Costs and Rewards of Dancing Professionally

This year, NTD will hold its ninth International Classical Chinese Dance Competition. Candidate Michael Hu speaks about the costs and rewards of living the life of a professional dancer.

Michael Hu, 19, is from Fei Tian Academy of the Arts in upstate New York. Outside school, he goes on tour to perform around the world.

His journey with classical Chinese dance didn’t start out smoothly, and the strict routine of a dancer didn’t easily fit this teenage boy.

“We normally wake up around 7 to 8. And then we have our morning routine, which is like stretching … and all that stuff. And then we have lunch. Sometimes we have academics, or more dancing, and then we have dinner. And then at night, we have more dancing again. And you can self-practice if you want at night.”

All that stretching paid off when he started learning techniques, like “shen-dai-shou,” or “the body leads the hands”; and “kua-dai-tui,” or the “hips lead the legs.”

These skills were once lost. But they’re believed to reach the highest realm of artistic refinement. Hu says this technique helps make the movements longer, bigger, and more beautiful on stage.

Hu was born and raised in the United States. He says at first, it was hard for him to grasp some of the elements of classical Chinese dance.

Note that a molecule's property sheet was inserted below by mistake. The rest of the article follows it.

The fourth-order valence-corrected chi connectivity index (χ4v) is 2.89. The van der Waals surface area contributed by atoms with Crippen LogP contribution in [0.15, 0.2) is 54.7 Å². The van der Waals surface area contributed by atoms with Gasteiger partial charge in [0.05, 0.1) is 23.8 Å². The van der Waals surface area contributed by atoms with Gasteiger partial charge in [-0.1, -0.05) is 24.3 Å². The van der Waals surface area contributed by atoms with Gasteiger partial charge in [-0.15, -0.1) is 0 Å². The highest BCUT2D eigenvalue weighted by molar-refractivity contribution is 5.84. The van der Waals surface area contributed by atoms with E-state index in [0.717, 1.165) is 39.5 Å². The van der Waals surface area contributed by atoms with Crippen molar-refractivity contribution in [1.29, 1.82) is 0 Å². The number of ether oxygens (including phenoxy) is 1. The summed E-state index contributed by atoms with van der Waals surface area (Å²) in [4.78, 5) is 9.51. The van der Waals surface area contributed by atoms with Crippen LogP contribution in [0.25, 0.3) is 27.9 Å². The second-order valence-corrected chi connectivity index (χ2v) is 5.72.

“The teachers are always talking about the inner meaning. But I’m, like, ‘Where’s the inner meaning?’”

But through studying and entering the minds of characters he has to portray on stage, he began to get it.

In the dance piece he prepared for this competition, Hu will play one of the best-known tragic heroes in ancient China—Xiang Yu. The cultural icon is portrayed in countless Chinese novels, poems, operas, and dramas.

The rebel leader’s matchless might and bravery couldn’t prevent his eventual defeat and suicide, and his life was said to prove the role of fate and the ancient Chinese belief that higher beings are in control.

“Even though he was one of the greatest warriors of all time, but Heaven just doesn’t want him to claim the throne for the emperor, so he accepts that. So he tells his fellow soldiers that ‘It is not that I can’t fight, it’s that Heaven doesn’t want me to win.’ And so knowing this, he makes his last stand, and then he would rather kill himself than surrender to his enemies.”

Xiang Yu’s overbearing pride is seen as his fatal shortcoming, and Hu says he keeps reminding himself about this.

“One thing is, you have to be humble because you’re always, there’ll always be something higher above you.”

Step by step, literally, Hu starts to understand what his teacher meant by dance’s inner meaning.

“One movement can be done in multiple ways, or based on each person’s personality. Each movement you do, you’re basically trying to put your emotions into, with your movements.”

Hu says the dance training also improved his inner world, something his parents took note of.

“They noticed that you become a better person, more tolerant. Because after all the stretching you’ve gone through, if you know what a lot of pain could feel like, and so you start to think like, small things, they’re really not that painful and that it’s really nothing.”

Tickets for this year’s competition are available at The semi-final will be held at the Sugar Loaf Performing Arts Center in New York state on Sept. 4, and the final will be on Sept. 5. The competition will also be livestreamed on